The vines may be 2 or 3 weeks ahead of flowering and winemakers looking at an early harvest, but the vines are not the only flowers just loving this hot dry spring. This year, the roses in the vineyards are some of the most beautiful I have seen.

Roses in the courtyard of Château Langoa Barton

Visiting the gardens of Château Langoa Barton in Saint Julien, I learnt that the property has over 2000 rose bushes – a most spectacular display. I don’t know if it’s the Irish connection but Château Kirwan also has a wonderful rose garden with an alleyway of roses in full bloom and Château Loudenne (another Anglo-Saxon association) also has a world-class rose collection.

Roses at Château Loudenne

There is more to see than just vines in the Bordeaux vineyards. Roses are scattered throughout the vineyards as a legacy to their use as a warning sign for mildew, not a problem we have had so far this year with this dry weather. The rose and the vine are related and owing to their sensitivity to mildew and odium the roses were the indicator as to when the vineyards should start to spray the vines with the traditional ‘Bouilli Bordelais’ (Bordeaux mixture), a lime and copper sulphate solution. It wasn’t unusual in damp springs to see the blue tinge on the vines that had been sprayed.
Legend has it that this solution was found after vines that had been sprayed with copper sulphate solution on the edges of Château Ducru Beaucaillou’s vineyards in Saint Julien to prevent predators (human ones!) from stealing the grapes. These vines were then seen not to suffer from the disease.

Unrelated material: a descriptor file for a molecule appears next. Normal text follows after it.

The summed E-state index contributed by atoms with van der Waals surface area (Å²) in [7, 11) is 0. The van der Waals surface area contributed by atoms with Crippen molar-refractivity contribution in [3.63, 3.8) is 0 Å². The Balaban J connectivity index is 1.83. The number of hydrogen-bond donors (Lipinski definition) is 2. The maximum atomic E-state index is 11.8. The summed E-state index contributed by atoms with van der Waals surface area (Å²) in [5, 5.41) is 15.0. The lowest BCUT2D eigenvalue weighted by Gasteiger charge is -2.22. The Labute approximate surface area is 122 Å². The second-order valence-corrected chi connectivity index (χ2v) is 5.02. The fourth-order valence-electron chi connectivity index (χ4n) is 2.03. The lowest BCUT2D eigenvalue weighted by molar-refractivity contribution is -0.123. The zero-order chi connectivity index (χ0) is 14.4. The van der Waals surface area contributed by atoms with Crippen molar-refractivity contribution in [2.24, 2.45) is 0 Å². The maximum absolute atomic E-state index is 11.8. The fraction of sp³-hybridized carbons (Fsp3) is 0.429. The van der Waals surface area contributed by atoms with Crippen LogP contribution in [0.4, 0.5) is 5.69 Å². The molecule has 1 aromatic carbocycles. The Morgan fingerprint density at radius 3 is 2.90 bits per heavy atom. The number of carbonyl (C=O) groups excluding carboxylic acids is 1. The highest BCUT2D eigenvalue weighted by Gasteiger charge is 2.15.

These days however winemakers use the less romantic but much more effective measurement of precipitation, humidity, wind and temperature by mini weather stations situated throughout the vineyards. All linked to computers, along with a detailed understanding of what constitutes the risk of the development of these diseases this does a much better job of indicating when and just how much to treat the vines, making for a more efficient and hence lower use of chemicals in the vineyards as the properties in Bordeaux move towards sustainable agriculture.

To prove it’s not just a Left Bank thing – here’s another beautiful display
at Château Angelus in Saint Emilion

Luckily for visitors however, many vineyards have kept the traditional roses on the end of the vines where they were originally placed to encourage the oxen, that pulled the ploughs, not to turn too quickly and damage the ends of the rows.The oxen were not great flower lovers – they didn’t like the thorns!